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Biology corner


The Sexual Behaviour of Compost Heaps

Sir Edmund Gibbon, CBE, FRS


Reprinted from Mycological Newsletter correspondence section, April 1951

I was recently invited by the eclectic innovator Mr Silas Marlowe to visit his experimental site in Finchingfield, Essex, where he has been growing fungal filaments in farmyard waste in an effort to explore the potential for sentience in fungal networks.


His latest research involves the inoculation of piles of dung and straw with a patented strain of Penicillium roqueforti extracted from imported gorgonzola by his father in the 1920s.


He was able to demonstrate some extraordinary effects. Mature 'heaps' in his collection elicit a quivering motion when subjected to a AC electric current of even modest voltage, and emitted a regular gaseous pulse  when linked to a 12V DC tractor battery.


He could also stimulate the physical movement of his heaps by placing a bucket of hay silage a few feet away.

Marlowe family interest in novel fungal species growing in compost extends back several generations. Pioneers of Enlightenment thinking, the Marlowes paid close attention to the observations and musings of local folk, including regular reports that compost heaps had been displaced overnight, sometimes by a few inches, but occasionally by some hundreds of yards. Other heaps were reported to have simply disappeared altogether. Theft and pranking was alleged, though no proof found.


It was not until his father had returned by train from a business trip to Turin shortly after the Great War, that heap mobility was definitively proved. Marlowe Senior found that the rind of the blue cheese he had wrapped in newspaper had hardened after several days in his luggage, and he trimmed it off and threw it on the kitchen waste.

Merlin Marlowe pondered the science of heap locomotion throughout his life 

In the warm days of May 1922, it seems the Penicillium mould rapidly formed a commensal relationship with the local fungal ecology, triggering a much more energetic locomotive ability. As the fungal spores slowly spread on the air around the gardens of Marlowe’s neighbours, heap owners were forced to adapt to the new vigour of their muckpiles.


Villagers soon treated their compost heaps as pets, and would take them out for daily exercise. By the 1930s, the ambulatory heaps were entered into talent competitions at the annual fete, and more dedicated owners introduced the heaps to the basic principles of choreography.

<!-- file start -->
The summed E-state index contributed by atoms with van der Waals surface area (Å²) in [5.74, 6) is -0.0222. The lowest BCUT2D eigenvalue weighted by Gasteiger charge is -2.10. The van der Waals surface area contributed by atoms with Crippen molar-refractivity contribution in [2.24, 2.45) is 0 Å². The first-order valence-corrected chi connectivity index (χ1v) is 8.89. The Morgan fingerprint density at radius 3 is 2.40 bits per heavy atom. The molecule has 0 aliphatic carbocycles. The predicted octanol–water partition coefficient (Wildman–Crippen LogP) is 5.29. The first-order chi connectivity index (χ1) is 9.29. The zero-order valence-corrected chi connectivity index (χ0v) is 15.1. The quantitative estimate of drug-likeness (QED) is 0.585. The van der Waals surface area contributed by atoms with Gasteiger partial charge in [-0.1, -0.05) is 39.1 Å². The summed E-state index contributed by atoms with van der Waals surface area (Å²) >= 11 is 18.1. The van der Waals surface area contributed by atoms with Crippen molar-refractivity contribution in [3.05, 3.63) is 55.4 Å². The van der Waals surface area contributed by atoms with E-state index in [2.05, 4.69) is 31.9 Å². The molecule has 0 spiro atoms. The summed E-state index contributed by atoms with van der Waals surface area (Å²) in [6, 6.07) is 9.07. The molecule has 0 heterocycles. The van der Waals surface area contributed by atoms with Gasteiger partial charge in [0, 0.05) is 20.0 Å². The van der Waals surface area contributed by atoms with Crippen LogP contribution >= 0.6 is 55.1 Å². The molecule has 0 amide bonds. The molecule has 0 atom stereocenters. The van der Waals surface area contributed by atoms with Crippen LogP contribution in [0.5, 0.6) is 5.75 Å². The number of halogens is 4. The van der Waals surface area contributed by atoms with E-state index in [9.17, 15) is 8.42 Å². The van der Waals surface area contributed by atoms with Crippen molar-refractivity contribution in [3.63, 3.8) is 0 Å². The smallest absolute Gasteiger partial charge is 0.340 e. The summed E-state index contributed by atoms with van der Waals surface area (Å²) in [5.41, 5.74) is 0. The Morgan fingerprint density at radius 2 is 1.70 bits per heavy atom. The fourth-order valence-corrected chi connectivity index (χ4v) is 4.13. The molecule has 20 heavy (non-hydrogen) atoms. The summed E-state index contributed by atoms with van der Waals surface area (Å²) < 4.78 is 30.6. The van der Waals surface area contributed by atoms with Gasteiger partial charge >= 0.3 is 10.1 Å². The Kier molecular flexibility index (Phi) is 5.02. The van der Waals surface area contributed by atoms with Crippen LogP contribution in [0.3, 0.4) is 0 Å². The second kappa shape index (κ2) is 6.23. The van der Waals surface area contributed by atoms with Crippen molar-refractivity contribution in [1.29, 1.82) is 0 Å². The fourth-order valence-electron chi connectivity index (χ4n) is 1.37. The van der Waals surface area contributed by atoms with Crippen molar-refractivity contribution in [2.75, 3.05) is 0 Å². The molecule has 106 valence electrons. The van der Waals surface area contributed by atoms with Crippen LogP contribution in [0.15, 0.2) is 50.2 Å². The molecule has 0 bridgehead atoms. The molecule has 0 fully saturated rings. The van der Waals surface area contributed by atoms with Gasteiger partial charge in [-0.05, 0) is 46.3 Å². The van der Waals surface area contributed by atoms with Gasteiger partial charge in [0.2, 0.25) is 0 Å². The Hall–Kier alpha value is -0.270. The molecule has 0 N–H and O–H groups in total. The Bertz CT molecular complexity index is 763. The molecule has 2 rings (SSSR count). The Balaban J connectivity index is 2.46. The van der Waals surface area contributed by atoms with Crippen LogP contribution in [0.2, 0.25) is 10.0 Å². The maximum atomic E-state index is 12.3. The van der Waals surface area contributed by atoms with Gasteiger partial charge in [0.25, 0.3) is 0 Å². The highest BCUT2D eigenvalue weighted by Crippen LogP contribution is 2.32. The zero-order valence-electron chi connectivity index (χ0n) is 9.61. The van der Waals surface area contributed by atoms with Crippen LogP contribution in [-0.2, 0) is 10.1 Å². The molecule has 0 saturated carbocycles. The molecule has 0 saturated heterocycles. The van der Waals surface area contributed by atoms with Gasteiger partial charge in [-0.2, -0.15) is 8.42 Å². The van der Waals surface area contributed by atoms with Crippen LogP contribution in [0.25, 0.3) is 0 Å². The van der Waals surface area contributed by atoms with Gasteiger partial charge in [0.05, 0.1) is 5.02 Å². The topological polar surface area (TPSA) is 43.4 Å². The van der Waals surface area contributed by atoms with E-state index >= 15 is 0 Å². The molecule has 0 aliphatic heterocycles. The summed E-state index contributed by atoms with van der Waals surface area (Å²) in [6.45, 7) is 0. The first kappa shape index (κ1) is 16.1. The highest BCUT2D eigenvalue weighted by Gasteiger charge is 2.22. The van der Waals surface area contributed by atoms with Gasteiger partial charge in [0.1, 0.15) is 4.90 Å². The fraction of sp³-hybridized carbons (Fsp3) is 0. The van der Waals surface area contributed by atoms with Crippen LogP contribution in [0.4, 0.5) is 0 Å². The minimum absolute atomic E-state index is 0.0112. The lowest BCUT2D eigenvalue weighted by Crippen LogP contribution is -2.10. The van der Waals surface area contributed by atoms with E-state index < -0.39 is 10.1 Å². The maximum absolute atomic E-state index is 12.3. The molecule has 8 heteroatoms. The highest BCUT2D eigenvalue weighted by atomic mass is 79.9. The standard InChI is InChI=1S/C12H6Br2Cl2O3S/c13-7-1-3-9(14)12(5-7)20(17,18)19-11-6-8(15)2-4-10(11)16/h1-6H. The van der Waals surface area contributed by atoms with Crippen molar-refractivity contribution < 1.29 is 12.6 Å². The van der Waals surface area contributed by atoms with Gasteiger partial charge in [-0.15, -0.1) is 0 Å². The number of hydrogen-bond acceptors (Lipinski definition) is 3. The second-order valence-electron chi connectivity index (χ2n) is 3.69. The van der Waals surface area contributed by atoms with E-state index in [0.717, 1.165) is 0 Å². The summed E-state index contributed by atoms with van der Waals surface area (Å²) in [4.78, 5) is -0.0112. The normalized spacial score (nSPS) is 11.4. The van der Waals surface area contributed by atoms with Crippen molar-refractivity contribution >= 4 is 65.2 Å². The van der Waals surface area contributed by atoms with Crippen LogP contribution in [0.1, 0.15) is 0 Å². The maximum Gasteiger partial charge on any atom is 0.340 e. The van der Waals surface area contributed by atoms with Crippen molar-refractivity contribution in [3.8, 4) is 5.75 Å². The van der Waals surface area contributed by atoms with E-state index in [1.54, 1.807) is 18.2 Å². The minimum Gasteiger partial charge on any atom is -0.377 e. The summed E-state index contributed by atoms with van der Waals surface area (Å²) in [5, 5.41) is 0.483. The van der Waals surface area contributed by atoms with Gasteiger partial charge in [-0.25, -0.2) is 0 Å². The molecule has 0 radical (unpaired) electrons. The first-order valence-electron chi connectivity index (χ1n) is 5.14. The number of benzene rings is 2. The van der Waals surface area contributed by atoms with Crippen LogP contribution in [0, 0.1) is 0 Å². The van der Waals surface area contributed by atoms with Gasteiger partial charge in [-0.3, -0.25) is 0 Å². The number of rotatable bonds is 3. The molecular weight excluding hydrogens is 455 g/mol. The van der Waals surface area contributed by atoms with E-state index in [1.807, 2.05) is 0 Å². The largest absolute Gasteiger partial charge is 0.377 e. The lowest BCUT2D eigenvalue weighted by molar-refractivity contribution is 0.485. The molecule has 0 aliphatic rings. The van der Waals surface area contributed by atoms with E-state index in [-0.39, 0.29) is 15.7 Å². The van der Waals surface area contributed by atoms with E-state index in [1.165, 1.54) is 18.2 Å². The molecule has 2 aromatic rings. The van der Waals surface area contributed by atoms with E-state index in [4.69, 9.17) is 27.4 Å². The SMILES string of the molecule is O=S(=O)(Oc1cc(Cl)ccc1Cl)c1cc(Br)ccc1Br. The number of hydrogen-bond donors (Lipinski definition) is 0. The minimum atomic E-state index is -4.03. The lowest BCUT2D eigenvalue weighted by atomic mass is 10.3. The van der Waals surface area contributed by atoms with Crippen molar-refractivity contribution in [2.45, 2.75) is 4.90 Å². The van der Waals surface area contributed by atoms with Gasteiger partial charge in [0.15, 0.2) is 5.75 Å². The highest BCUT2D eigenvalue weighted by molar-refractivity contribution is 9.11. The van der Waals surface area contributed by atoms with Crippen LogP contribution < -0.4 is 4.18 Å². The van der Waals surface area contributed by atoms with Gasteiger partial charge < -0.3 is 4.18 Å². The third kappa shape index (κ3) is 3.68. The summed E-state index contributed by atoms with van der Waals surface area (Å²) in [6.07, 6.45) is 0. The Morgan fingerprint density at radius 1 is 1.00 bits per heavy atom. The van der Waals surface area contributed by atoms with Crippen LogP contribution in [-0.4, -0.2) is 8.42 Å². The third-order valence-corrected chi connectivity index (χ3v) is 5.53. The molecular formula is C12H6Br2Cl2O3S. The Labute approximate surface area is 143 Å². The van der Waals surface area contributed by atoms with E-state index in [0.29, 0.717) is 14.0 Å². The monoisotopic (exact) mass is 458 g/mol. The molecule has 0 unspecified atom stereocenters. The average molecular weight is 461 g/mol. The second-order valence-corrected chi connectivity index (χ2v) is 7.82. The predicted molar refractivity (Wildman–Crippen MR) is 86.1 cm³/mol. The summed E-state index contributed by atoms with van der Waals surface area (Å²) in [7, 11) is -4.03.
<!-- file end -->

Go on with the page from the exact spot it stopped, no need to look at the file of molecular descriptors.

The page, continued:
Were it not for the damp windless spring of 1935, the question of the sex life of compost heaps might never have emerged to take its current topical place in the scientific literature. The silage was especially rich that year, and its sweet odour hung in the evening air across the village.


The North Essex Police Gazette from August of that year reported: 'Officers attended to a series of crimes of vandalism in Finchingfield in July. Fences were destroyed and hedges torn through, as if by a large farmyard beast. Enquiries are ongoing.'

A sheep heap?

The culprits were never apprehended, and no further police involvement was requested. Villagers had soon surmised that their heaps had been making lustful nocturnal assignations with one another.


The following year a new breed of sheep suddenly appeared in local fields, despite farmers’ insistence that no new ram had been involved in the tupping.

Strange days indeed.

Heaps of love

Worse still, rumours were circulating that some husbands were also going astray at night, sneaking back into the marital bed in the early hours with bits of potato peel between their toes. Talk amongst the men in the pub was of wives and girlfriends disappearing for a couple of hours in the afternoon, ostensibly for a pleasant walk, and returning with straw in their hair.

Silage scent was already known as a stimulant for heaps, but the amorous component of its effect in high dosage — both for compost and humans — has remained a secret until now. A generation has passed since the Compost-Swapping Scandal of 1935, and Mr Marlowe believes local knowledge should now be shared in the interests of science. His patented commercial interest has already led to the new wave of bottled scents such as L'heape des Orchids, Silasia No.463, Barromatique and Bouffée des Champs

My question to readers is this: Are we to assume that compost heaps probably have no gender, and perhaps reproduce asexually — through the sharing of a collective and evolving fungal symbiosis? And is there any risk that another damp spring might alter the genetic heritage of humans too? I await your replies with warm anticipation.

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